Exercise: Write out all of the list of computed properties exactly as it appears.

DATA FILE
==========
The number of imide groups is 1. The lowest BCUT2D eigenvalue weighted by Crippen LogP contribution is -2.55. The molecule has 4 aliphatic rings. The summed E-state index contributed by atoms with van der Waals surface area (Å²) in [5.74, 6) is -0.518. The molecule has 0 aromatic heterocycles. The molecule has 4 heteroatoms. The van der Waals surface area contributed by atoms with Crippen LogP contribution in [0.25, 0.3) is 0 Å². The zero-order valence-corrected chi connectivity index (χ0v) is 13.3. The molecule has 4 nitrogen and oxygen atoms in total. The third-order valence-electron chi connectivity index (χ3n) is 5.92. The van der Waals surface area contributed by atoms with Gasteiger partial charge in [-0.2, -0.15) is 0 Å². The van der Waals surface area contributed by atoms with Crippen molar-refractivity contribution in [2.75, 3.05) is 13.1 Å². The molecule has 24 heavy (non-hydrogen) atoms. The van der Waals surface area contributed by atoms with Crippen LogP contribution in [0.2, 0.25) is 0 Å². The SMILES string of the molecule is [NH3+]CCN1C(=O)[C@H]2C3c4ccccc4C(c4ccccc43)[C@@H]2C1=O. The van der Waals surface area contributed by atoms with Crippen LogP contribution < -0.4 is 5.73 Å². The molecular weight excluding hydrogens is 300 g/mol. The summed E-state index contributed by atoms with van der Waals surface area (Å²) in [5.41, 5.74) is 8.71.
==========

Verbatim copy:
The number of imide groups is 1. The lowest BCUT2D eigenvalue weighted by Crippen LogP contribution is -2.55. The molecule has 4 aliphatic rings. The summed E-state index contributed by atoms with van der Waals surface area (Å²) in [5.74, 6) is -0.518. The molecule has 0 aromatic heterocycles. The molecule has 4 heteroatoms. The van der Waals surface area contributed by atoms with Crippen LogP contribution in [0.25, 0.3) is 0 Å². The zero-order valence-corrected chi connectivity index (χ0v) is 13.3. The molecule has 4 nitrogen and oxygen atoms in total. The third-order valence-electron chi connectivity index (χ3n) is 5.92. The van der Waals surface area contributed by atoms with Gasteiger partial charge in [-0.2, -0.15) is 0 Å². The van der Waals surface area contributed by atoms with Crippen molar-refractivity contribution in [2.75, 3.05) is 13.1 Å². The molecule has 24 heavy (non-hydrogen) atoms. The van der Waals surface area contributed by atoms with Crippen LogP contribution in [0.2, 0.25) is 0 Å². The SMILES string of the molecule is [NH3+]CCN1C(=O)[C@H]2C3c4ccccc4C(c4ccccc43)[C@@H]2C1=O. The van der Waals surface area contributed by atoms with Crippen LogP contribution < -0.4 is 5.73 Å². The molecular weight excluding hydrogens is 300 g/mol. The summed E-state index contributed by atoms with van der Waals surface area (Å²) in [5.41, 5.74) is 8.71.